These are just my opinions but are intended to answer your questions and I hope will provide background for my suggestion that a local authorization system based on strong authentication can work to meet your needs in a distributed environment.

Feel free to contact me offline and best regards,
Alan



On Aug 6, 2014, at 11:19 AM, Erik Andersen <era@x500.eu<mailto:era@x500.eu>> wrote:

Hi Alan,

Thanks for your comments. My proposal is a very initial proposal. I was just eager to see reaction to the general approach.

I has primarily been concerned with the case where a RP only have 1-2 ms to validate a received a PDU, meaning that the validation has to happen a thousand times faster than in a traditional Web environment.

I will be very happy to receive some of the solutions you have seen work in practice. I am always open to new ideas.

Kind regards,

Erik

Fra: Sill, Alan [mailto:alan.sill@ttu.edu]
Sendt: 31. juli 2014 23:17
Til: Erik Andersen
Cc: Sill, Alan; stephen.farrell@cs.tcd.ie<mailto:stephen.farrell@cs.tcd.ie>; pkix@ietf.org<mailto:pkix@ietf.org>; wpkops@ietf.org<mailto:wpkops@ietf.org>; tony@yaanatech.com<mailto:tony@yaanatech.com>
Emne: Re: [pkix] X.509 whitelist proposal

Erik,

With the desire to wind this discussion back to its actual content and avoid for the present further discussion of procedures, let me say that the use case proposed is a familiar one in the world of extended use of PKI as an authentication piece of access control systems in distributed infrastructure environments.

The solution invariably is to implement a separate authorization layer that can work with the existing certificate infrastructure, which is out or scope as a work item for any of the proposed groups.

My personal belief is that this is not worth pursuing in its present form. I would be happy, off-list or on an individual basis, to pass on some of the solutions that I have seen work in practice in distributed computational, storage and other related control settings, some of which can be achieved within the existing X.509 settings through the use, for example, of time limited or otherwise membership-limited extended attribute certificates.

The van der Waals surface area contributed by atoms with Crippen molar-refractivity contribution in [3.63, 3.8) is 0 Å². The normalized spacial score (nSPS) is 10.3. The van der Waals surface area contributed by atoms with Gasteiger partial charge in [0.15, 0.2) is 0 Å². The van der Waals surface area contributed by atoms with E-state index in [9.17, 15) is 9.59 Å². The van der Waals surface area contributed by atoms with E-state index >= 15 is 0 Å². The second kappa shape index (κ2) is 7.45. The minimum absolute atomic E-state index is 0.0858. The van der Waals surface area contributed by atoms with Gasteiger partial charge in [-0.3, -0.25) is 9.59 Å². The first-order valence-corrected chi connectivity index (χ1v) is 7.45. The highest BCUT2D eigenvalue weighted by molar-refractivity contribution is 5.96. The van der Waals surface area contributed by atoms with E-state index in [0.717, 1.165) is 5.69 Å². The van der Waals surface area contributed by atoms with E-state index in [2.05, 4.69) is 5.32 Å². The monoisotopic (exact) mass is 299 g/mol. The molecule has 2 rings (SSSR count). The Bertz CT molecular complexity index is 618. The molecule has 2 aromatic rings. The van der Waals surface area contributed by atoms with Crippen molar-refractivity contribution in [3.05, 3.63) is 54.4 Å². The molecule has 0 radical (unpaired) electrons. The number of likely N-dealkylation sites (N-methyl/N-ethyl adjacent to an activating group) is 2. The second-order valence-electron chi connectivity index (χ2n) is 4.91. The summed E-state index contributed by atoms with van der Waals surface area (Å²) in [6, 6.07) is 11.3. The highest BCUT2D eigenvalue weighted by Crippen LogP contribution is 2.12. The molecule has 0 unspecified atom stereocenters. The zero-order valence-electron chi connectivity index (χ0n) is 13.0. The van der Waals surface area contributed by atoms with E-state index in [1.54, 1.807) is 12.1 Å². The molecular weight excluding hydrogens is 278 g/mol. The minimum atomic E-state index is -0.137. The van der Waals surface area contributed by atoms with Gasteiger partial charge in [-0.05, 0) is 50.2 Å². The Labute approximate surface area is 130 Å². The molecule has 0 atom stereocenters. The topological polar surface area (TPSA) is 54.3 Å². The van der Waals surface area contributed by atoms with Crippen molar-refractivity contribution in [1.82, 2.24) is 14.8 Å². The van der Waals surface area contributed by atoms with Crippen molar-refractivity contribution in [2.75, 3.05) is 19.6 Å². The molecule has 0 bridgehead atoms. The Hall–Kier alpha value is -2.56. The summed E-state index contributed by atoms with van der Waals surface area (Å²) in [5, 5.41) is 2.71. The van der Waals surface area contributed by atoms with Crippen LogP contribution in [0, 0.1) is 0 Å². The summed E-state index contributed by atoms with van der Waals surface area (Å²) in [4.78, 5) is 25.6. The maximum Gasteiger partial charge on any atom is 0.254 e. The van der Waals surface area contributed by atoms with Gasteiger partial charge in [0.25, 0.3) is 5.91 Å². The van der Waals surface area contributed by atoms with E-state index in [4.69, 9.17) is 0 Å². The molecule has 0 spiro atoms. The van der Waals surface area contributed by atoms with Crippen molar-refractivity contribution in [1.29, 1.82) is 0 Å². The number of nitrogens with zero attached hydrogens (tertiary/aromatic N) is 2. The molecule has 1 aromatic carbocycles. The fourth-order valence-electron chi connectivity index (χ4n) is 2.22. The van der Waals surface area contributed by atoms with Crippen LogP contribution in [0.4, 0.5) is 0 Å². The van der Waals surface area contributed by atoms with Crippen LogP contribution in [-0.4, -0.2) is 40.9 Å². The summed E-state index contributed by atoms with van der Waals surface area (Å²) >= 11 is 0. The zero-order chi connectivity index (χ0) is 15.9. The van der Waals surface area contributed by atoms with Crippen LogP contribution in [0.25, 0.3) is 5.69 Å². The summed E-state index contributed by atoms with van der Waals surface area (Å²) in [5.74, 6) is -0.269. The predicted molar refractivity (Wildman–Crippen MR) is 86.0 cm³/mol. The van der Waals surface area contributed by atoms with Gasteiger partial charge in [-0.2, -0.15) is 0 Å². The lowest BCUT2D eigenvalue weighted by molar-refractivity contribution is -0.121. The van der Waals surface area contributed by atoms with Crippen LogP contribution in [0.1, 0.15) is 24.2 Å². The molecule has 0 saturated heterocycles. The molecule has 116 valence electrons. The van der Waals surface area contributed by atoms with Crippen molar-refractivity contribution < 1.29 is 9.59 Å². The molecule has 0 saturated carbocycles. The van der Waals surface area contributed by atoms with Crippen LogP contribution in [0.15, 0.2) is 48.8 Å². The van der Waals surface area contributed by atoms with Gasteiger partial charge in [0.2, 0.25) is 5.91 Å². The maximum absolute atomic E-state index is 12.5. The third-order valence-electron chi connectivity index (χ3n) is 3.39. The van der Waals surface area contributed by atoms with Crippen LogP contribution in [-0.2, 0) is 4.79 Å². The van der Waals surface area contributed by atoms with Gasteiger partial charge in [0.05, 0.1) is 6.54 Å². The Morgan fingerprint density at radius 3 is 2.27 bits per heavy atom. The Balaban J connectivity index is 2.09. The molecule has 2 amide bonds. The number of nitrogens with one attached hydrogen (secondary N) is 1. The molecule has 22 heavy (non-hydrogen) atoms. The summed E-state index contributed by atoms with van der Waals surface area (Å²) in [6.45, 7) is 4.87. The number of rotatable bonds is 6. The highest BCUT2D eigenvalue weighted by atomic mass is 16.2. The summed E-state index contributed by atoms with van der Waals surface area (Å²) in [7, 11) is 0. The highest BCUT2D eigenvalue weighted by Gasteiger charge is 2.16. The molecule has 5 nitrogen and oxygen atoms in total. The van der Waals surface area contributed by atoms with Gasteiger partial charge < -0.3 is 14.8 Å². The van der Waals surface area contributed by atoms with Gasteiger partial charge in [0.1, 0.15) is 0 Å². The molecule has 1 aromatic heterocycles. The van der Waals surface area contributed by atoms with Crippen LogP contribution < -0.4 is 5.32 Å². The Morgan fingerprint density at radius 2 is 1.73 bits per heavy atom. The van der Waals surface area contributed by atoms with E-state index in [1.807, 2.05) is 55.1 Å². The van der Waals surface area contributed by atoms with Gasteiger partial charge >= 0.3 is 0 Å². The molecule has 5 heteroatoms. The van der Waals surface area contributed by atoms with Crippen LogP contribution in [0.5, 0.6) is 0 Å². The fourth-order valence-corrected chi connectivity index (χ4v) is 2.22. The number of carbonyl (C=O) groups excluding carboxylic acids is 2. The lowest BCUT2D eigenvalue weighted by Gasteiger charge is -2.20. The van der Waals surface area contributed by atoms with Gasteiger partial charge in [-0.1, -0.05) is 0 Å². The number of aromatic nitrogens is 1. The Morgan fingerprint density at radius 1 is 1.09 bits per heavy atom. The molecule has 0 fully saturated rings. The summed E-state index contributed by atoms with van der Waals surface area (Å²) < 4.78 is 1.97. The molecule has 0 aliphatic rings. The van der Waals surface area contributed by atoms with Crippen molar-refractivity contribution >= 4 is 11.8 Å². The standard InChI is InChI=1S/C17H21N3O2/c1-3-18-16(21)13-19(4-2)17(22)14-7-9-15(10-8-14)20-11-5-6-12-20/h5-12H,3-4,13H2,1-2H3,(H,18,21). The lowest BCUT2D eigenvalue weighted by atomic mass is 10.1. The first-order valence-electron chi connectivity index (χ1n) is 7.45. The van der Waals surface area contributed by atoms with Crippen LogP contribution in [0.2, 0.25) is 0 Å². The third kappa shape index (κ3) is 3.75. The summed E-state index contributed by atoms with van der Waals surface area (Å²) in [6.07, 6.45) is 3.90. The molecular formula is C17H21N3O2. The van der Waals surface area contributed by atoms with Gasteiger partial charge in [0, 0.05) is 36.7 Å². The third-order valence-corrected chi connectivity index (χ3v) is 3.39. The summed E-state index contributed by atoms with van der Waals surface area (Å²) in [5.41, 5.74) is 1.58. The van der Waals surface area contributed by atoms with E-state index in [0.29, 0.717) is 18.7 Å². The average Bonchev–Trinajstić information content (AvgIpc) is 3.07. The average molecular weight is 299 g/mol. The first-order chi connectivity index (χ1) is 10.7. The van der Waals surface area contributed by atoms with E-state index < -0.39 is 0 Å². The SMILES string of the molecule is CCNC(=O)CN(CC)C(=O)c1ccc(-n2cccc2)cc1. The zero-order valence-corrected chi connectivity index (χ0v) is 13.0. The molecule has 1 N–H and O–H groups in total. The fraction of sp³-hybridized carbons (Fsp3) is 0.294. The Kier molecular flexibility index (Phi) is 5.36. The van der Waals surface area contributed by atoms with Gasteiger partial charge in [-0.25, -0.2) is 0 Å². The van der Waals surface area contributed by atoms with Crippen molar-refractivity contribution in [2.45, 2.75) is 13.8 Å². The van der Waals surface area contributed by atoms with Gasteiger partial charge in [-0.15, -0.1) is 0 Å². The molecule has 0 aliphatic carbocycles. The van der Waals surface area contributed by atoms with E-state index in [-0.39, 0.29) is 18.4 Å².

My suggestion, with great respect and due deference to its proposers, is to drop the referenced proposal until exploration of appropriate authorization technologies has been done and again offer to have that discussion off these lists or on a different one.

Alan Sill, TTU
VP of Standards, Open Grid Forum

On Jul 18, 2014, at 12:49 AM, Tony Rutkowski <tony@yaanatech.com<mailto:tony@yaanatech.com>> wrote:


Hi Steve,

The note below was distributed earlier on the ITU-T SG17
sub-group Q11/17 list by the group's rapporteur.  It might
be useful to gauge industry reaction in IETF and CA/B
Forum venues.

Note that although the document appears on an ITU-T
template, it has not been submitted.   In addition, although
the source is indicated as "Denmark," it is not apparent
that the source is any other than than the rapporteur
himself, who is identified as the contact.  Lastly, although
the note asserts that "IEC TC57 WG15 (smart grid
security) has requested the inclusion of whitelist
support in X.509," there is no apparent liaison to
this effect.

--tony


-------- Original Message --------
Subject:

[T17Q11] X.509 whitelist support

Date:

Thu, 17 Jul 2014 14:43:30 +0200

From:

Erik Andersen <era@x500.eu><mailto:era@x500.eu>

To:

Directory list <x500standard@freelists.org><mailto:x500standard@freelists.org>, SG17-Q11 <T13sg17q11@lists.itu.int><mailto:T13sg17q11@lists.itu.int>

CC:

SG17-Q10 <t13sg17q10@lists.itu.int><mailto:t13sg17q10@lists.itu.int>


IEC TC57 WG15 (smart grid security) has requested the inclusion of whitelist support in X.509. A preliminary proposal for such a feature may be found as http://www.x500standard.com/uploads/extensions/whitelistInX509.pdf

The feature may in some way be combined with the trust broker concept, which probably will involve a number of changes.

As it is quite important that we have workable solution, any comment is welcome. I hope you will find the time to review the proposal before it is submitted to ITU-T.

Kind regards,

Erik